One is for federal government customers with moderate security; the other is a highly secure cloud for DOD clients run in partnership with the Defense Information Systems Agency, which provides the infrastructure and runs the hardware and network.

In April, RightNow introduced its Safe Switch program, which Paschuck said meets stringent government security requirements and is designed to help federal agencies transition quickly and seamlessly to its secure government cloud.

The program is based on the cloud implementations RightNow has performed for government clients, including the Air Force Personnel Center and the Agriculture, Energy, Homeland Security and State departments.

It’s a hybrid cloud that conforms to the Defense Information Assurance Certification and Accreditation Process, known as DIACAP, Paschuck said.

Safe Switch comes with the costly and time-consuming certification and accreditation requirements for the hardware, software and infrastructure already built in, he added.

“We give them to the federal government as part of our offering,” Paschuck said. “So when someone signs up with us, we give them the complete package.”

That package includes the security assessment and infrastructure reports, the plan and action milestone documents, and certification and accreditation updates when a new software release becomes available.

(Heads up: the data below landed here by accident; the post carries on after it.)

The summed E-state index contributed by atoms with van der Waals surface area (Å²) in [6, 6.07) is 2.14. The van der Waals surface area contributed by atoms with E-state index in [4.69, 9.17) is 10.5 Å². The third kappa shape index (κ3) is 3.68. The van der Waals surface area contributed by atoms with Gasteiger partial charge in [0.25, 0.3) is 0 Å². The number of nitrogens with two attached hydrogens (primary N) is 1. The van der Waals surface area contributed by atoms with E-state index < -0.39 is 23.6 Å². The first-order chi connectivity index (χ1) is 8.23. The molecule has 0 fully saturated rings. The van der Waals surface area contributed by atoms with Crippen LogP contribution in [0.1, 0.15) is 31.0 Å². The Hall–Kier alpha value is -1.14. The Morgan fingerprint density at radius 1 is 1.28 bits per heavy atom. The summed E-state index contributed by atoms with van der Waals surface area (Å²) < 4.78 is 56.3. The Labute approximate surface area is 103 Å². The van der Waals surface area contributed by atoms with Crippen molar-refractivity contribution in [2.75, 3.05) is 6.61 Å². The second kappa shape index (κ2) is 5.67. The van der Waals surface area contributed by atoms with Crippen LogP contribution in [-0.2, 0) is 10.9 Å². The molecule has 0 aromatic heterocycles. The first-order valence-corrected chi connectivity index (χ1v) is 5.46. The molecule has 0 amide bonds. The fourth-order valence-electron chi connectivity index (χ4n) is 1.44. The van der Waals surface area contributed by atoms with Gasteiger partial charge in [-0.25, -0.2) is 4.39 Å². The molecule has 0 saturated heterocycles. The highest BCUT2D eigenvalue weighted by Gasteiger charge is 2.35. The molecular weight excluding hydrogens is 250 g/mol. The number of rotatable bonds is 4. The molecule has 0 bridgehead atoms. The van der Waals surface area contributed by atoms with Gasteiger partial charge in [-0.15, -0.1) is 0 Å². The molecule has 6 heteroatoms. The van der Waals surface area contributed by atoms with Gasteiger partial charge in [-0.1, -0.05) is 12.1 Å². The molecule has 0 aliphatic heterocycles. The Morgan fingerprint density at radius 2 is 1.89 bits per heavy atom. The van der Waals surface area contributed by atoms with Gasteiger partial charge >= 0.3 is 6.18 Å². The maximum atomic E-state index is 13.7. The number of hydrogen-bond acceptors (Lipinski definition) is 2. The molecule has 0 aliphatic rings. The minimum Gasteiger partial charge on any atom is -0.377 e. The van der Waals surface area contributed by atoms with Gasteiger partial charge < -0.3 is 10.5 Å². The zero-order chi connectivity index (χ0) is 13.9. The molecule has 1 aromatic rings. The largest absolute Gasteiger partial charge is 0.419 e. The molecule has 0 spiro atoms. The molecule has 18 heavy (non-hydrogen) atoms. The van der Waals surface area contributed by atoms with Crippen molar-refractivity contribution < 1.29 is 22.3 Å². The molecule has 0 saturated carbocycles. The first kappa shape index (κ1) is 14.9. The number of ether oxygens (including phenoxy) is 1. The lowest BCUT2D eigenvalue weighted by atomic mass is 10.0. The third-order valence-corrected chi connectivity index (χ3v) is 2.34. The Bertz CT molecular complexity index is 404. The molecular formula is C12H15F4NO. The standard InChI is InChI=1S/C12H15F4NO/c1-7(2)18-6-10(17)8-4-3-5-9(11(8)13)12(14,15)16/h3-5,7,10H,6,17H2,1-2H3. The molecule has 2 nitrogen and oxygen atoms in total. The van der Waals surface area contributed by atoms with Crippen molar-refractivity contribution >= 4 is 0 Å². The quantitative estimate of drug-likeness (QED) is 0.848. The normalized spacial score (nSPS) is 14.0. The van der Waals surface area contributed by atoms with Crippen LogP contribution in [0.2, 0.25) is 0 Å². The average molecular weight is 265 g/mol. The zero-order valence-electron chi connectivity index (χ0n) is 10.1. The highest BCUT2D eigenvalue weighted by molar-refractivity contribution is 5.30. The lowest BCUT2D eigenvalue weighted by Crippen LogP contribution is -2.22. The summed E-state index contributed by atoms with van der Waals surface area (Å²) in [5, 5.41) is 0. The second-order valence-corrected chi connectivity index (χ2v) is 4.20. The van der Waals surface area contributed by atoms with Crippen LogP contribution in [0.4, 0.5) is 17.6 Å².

Paschuck said the company bases its charges on a fixed price for the implementation and separate fixed price for the client’s metered usage, which is becoming the preferred revenue model of cloud vendors and clients.

User fees are based on economies of scale in conjunction with the GSA schedule. “We’ve got a price model that has five tiers,” he said. “The more people need and use [the cloud], the less their cost is.”

RightNow also provides flexible rates for agencies with usage that fluctuates, such as the Social Security Administration, whose peak usage occurs the first few months of the year. Upgrades are available quarterly, but it’s up to the agency to decide when it will install the new version, he said.

“Every quarter, we come out with our new certification and accreditation package, and we give it to the agency, our existing clients, that want to upgrade," he said. Clients will perform the upgrade when they are ready.

Contrary to its name, Paschuck said RightNow does not tell clients, “Hey, here’s the date you’re going [to implement it] no matter if you’re ready or not.”